Understanding the Avalanche Blockchain
If you’ve reached this far down the rabbit hole of research in the Web3 space, then you’re already familiar with Bitcoin and Ethereum – the blockchains that support them and the currencies that reside in them.
While these technologies are considered the industry’s heavyweights, many other technological innovations stem from them, allowing the industry to grow at exponential rates due to its open-source nature.
One of the most popular of these innovations is the birth of the Avalanche blockchain. Many consider it as Ethereum’s rival as it describes itself as being “blazingly fast, low cost, and Eco-Friendly.”
But what’s the difference between Avalanche and Ethereum? How did it come into existence? By whom?
Let’s jump in.
The Avalanche Origin Story
Emin Gun Sirer created Avalanche Blockchain while he was an associate computer science professor at the University of Cornell. Sirer previously published over 24 peer-reviewed papers on free economics.
He built the first proof of work cryptocurrency called Karma earlier in 2003, four years before the launch of Bitcoin. However, Sirer benched the project after receiving feedback from his college friends that a competitor to the dollar would never receive funding.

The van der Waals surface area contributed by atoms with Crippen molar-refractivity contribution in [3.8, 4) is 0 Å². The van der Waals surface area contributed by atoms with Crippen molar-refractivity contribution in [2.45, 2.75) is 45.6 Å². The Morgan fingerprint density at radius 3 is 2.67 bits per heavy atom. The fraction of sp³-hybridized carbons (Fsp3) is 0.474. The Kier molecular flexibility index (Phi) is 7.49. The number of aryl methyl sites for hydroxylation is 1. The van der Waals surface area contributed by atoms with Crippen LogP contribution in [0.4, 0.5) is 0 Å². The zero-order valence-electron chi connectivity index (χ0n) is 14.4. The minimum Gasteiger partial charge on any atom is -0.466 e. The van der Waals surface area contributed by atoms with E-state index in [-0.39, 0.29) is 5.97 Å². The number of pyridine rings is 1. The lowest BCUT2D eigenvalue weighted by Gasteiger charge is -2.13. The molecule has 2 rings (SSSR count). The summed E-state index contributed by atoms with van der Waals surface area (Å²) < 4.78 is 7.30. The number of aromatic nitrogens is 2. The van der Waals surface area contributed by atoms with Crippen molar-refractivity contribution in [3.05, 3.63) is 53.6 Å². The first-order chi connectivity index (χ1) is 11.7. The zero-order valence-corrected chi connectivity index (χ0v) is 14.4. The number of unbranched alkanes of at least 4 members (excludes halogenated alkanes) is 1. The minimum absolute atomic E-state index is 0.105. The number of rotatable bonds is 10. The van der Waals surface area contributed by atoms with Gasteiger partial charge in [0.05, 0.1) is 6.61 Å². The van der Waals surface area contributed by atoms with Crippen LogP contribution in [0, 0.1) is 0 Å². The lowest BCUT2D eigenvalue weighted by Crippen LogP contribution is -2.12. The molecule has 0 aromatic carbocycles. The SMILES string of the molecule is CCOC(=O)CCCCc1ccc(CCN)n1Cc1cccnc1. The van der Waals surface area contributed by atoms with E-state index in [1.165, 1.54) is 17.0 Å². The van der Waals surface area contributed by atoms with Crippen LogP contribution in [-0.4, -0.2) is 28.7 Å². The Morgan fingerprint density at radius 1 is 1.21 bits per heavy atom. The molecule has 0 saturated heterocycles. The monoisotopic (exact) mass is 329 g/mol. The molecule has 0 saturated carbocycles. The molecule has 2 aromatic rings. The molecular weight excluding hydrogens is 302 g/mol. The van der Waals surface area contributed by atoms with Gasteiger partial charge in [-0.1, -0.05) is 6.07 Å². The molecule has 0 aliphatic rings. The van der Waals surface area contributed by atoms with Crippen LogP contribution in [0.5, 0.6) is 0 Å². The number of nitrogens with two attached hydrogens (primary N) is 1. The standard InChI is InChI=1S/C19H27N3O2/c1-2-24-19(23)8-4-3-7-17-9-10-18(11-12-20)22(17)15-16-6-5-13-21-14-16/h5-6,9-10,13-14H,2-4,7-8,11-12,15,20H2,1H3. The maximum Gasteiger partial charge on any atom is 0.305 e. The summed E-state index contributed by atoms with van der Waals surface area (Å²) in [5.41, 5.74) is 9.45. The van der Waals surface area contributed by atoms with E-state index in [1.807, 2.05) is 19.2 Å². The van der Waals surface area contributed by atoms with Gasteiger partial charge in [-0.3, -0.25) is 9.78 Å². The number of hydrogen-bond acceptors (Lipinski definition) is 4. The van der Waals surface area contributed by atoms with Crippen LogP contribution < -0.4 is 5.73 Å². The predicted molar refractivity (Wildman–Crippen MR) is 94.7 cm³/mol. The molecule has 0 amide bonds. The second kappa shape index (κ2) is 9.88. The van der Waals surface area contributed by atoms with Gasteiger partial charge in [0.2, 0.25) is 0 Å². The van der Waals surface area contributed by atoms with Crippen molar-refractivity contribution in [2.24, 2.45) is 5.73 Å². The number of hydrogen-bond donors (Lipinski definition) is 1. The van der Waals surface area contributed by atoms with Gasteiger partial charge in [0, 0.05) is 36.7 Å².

Following the launch of Bitcoin, the former associate professor decided to revisit the idea, identifying areas where he could advance the technology’s energy usage and accessibility to the world.
Sirer noted that to compete with such mighty financial infrastructure systems, a cutting-edge blockchain needs to run circles around centralized financial networks such as Mastercard and the energy that fueled them.
He then went forward to design a new blockchain to leapfrog these issues, sharing the first copy of Avalanche with one of his students. However, instead of taking it to market directly, Sirer spent years placing the protocol under meticulous testing and questioning. “Does this work? Can we prove it? And if we don’t have proof, then all we’ve got is a bunch of badly written code,” he told his student.
How It Works
The blockchain runs on the Avalanche protocol, a large-scale decentralized platform for building distributed applications (DApps). It uses this protocol to provide advanced functionality for DApp developers. Additionally, it supports several types of data structures, such as multi-sig wallets and subnets, which are used by dApps built on top of it.
It is important to note that the Avalanche blockchain itself consists only of a few public addresses: one address contains all transactions since genesis, another acts as an account ledger for each person who owns tokens on the network, while another function as an address registry mapping out which accounts own which public addresses within the system.
When you create an Avalanche wallet or address, the system automatically generates a new “Avalanche Project” for your account. This project is essentially just a name and logo you can choose to associate with whatever DApp you’re building on top of the network.